The High Roller certainly has more going for it, at least on paper. The location is better, with Center Strip foot traffic being driven to it through Linq, the entertainment complex of bars, restaurants, and stores going into a former alley space between The Flamingo and Imperial Palace. It also wins the "bigger is better" contest, measuring in at some 50 feet taller than Skyvue. High Roller's design is also more interesting, at least according to the artist renderings. Whereas Skyvue has fairly traditional capsules integrated into the wheel, The High Roller has pods that stick out from the wheel offering unobstructed views in almost all directions once you get to the top.

On the other hand, Skyvue will probably have the better overall views. Positioned at the end of The Strip it will have some incredible sightlines of most of Las Vegas Boulevard and the airport while at least part of High Roller's journey will be looking at the parking garages behind the east Strip hotels.

I think a lot of it will depend on who gets to the market first and what the pricing will be. If Skyvue opens first and keeps its ticket costs under the $30 mark it could have enough momentum to keep it going. If the High Roller opens first and/or if they have a lower ticket price, it's going to be hard for Skyvue to compete.

Both wheels are expected to open sometime in the summer or fall of 2013.

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High Roller

Vegas4Visitors Weekly Awards

The Picture of the Week Award goes to the artist rendering of the upcoming SLS Vegas hotel, which is the new incarnation of the old Sahara on the north end of The Strip. If all goes according to plan the SLS will be open by 2014.

The Get Well Soon Award of the Week goes to Elton John, who had to cancel several Las Vegas performances at Caesars Palace after being hospitalized in Los Angeles for a respiratory infection. The singer is expected to be back pounding the piano soon.

The Luckiest Six Cards on the Planet Award of the Week goes to Dennis Hart of Palm Coast, Florida, the latest winner of a million dollars in Caesars Entertainment's six-card bonus version of Three Card Poker. Hart won the million at The Flamingo last week after lining up the A-K-Q-J-10-9 of diamonds between his cards and the dealer's.

The Where's the $ Award of the Week goes to "Vegas," the new TV show starring Dennis Quaid coming to CBS this fall. Quaid plays a fictionalized version of real-life Vegas sheriff Ralph Lamb, a former rancher who helped battle the mob. Check out the preview in the player to the right.

The Idiot of the Week Award goes to Michael Q. Belton, a California man who tried to rob a gaming table at Bellagio last week but only made it about 10 yards before he was tackled by casino employees. Belton says he was lured into the scheme by two other men he met on Craigslist.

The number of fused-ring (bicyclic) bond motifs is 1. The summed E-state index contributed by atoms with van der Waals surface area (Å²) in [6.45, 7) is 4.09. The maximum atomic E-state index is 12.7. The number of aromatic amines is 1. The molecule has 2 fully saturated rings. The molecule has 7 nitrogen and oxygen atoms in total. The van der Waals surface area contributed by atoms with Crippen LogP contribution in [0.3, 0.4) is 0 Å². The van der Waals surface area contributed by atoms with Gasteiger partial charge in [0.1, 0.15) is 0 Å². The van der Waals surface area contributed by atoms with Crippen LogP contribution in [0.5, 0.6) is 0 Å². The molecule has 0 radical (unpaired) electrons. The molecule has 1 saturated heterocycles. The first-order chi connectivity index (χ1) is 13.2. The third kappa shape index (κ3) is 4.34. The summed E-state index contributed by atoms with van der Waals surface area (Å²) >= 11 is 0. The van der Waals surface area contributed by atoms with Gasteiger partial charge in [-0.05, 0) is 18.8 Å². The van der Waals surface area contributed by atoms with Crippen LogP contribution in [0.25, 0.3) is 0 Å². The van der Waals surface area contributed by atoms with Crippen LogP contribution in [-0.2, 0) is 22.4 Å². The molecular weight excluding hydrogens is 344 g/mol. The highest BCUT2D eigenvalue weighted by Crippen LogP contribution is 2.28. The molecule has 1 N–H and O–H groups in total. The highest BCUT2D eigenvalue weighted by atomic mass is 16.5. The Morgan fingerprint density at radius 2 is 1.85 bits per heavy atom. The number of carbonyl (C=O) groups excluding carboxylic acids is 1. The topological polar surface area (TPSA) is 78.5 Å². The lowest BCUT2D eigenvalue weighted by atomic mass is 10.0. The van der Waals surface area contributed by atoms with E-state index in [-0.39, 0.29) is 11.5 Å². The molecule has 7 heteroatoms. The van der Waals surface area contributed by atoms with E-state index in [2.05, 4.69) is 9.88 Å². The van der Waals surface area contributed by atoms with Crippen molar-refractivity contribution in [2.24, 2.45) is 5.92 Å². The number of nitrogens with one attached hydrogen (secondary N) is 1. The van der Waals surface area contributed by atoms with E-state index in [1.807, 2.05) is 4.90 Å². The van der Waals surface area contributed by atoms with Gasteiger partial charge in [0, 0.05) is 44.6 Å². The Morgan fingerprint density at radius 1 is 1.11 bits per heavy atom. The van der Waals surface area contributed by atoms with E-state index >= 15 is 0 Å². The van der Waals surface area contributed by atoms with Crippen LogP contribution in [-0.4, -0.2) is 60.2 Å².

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No More Sahara


Casino Heists: Has Anyone Ever Gotten Away With It?

As the incident at Bellagio last week shows, attempting to rob a casino is a spectacularly bad idea. I'm not suggesting that robbing any kind of establishment is a good idea, but robbing a casino, with its omnipresent cameras and security, is destined for failure.

Or is it?

While most smash and grab type casino robberies usually end up with the hapless suspect in handcuffs, there have been a few slightly more well-thought out schemes that people have gotten away with.

In 1992 a casino employee at the Stardust named Bill Brennan very casually walked out of the place with an estimated $500,000 in cash and gaming chips. The robbery was probably most remarkable for its complete lack of any kind of drama. Brennan just loaded up a back pack and walked out and was never seen again.

Half a million dollars is also the approximate haul from a 2008 robbery at the Las Vegas Hilton sports book. Two armed suspects wearing motorcycle helmets walked in and out in less than a minute and have never been caught.

Perhaps one of the most storied of casino robberies happened at Circus Circus in 1993. A man and woman stole an armored car from in front of the hotel with an estimated $2.5 million inside. The woman, Heather Tallchief, turned herself in after 13 years on the run saying that her partner, Roberto Solis, took all the money and left her penniless. Solis is still at large.

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Lucky 7: Attractions I Miss in Vegas

I've been going through some old Vegas4Visitors files and came across some long gone favorite attractions that I still wish were around.

Caesars Magical Empire
Many of our Facebook fans talked about this magic extravaganza at Caesars Palace as a show they missed. I classified it as an attraction since it was a collection of different experiences including some magic shows, dinner, bars (including one with a "haunted piano" named Invisibella), and much more. Regardless of what category you put it in, it was one of the best attractions in Vegas. Here's a quote from my review: "It's hard to put Caesars Magical Empire into a neat little classification. Is it dinner theater? A magic show? Comedy club? Theme park? Yes to all of those and a lot more including the most important classification as one of the best entertainment attractions in all of Las Vegas."